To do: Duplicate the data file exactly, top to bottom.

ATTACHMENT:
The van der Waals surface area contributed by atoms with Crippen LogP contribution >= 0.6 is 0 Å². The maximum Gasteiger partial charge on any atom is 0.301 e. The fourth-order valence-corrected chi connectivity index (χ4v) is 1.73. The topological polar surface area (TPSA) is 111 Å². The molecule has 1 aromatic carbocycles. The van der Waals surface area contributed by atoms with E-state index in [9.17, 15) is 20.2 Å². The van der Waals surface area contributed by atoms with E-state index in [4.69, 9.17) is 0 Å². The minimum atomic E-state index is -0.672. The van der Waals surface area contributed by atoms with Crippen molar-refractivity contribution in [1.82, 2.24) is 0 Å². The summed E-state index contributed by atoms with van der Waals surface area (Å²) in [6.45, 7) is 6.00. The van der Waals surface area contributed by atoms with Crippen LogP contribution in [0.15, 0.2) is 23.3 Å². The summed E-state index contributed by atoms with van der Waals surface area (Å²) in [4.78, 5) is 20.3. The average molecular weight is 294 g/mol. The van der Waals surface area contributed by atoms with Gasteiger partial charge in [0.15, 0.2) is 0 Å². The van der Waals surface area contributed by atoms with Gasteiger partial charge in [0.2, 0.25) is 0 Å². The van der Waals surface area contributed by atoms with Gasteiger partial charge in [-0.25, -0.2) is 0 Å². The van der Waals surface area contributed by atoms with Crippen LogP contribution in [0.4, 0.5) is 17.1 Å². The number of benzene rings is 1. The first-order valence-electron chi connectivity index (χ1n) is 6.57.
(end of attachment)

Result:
The van der Waals surface area contributed by atoms with Crippen LogP contribution >= 0.6 is 0 Å². The maximum Gasteiger partial charge on any atom is 0.301 e. The fourth-order valence-corrected chi connectivity index (χ4v) is 1.73. The topological polar surface area (TPSA) is 111 Å². The molecule has 1 aromatic carbocycles. The van der Waals surface area contributed by atoms with E-state index in [9.17, 15) is 20.2 Å². The van der Waals surface area contributed by atoms with E-state index in [4.69, 9.17) is 0 Å². The minimum atomic E-state index is -0.672. The van der Waals surface area contributed by atoms with Crippen molar-refractivity contribution in [1.82, 2.24) is 0 Å². The summed E-state index contributed by atoms with van der Waals surface area (Å²) in [6.45, 7) is 6.00. The van der Waals surface area contributed by atoms with Crippen LogP contribution in [0.15, 0.2) is 23.3 Å². The summed E-state index contributed by atoms with van der Waals surface area (Å²) in [4.78, 5) is 20.3. The average molecular weight is 294 g/mol. The van der Waals surface area contributed by atoms with Gasteiger partial charge in [0.15, 0.2) is 0 Å². The van der Waals surface area contributed by atoms with Gasteiger partial charge in [0.2, 0.25) is 0 Å². The van der Waals surface area contributed by atoms with Gasteiger partial charge in [-0.25, -0.2) is 0 Å². The van der Waals surface area contributed by atoms with Crippen LogP contribution in [0.4, 0.5) is 17.1 Å². The number of benzene rings is 1. The first-order valence-electron chi connectivity index (χ1n) is 6.57.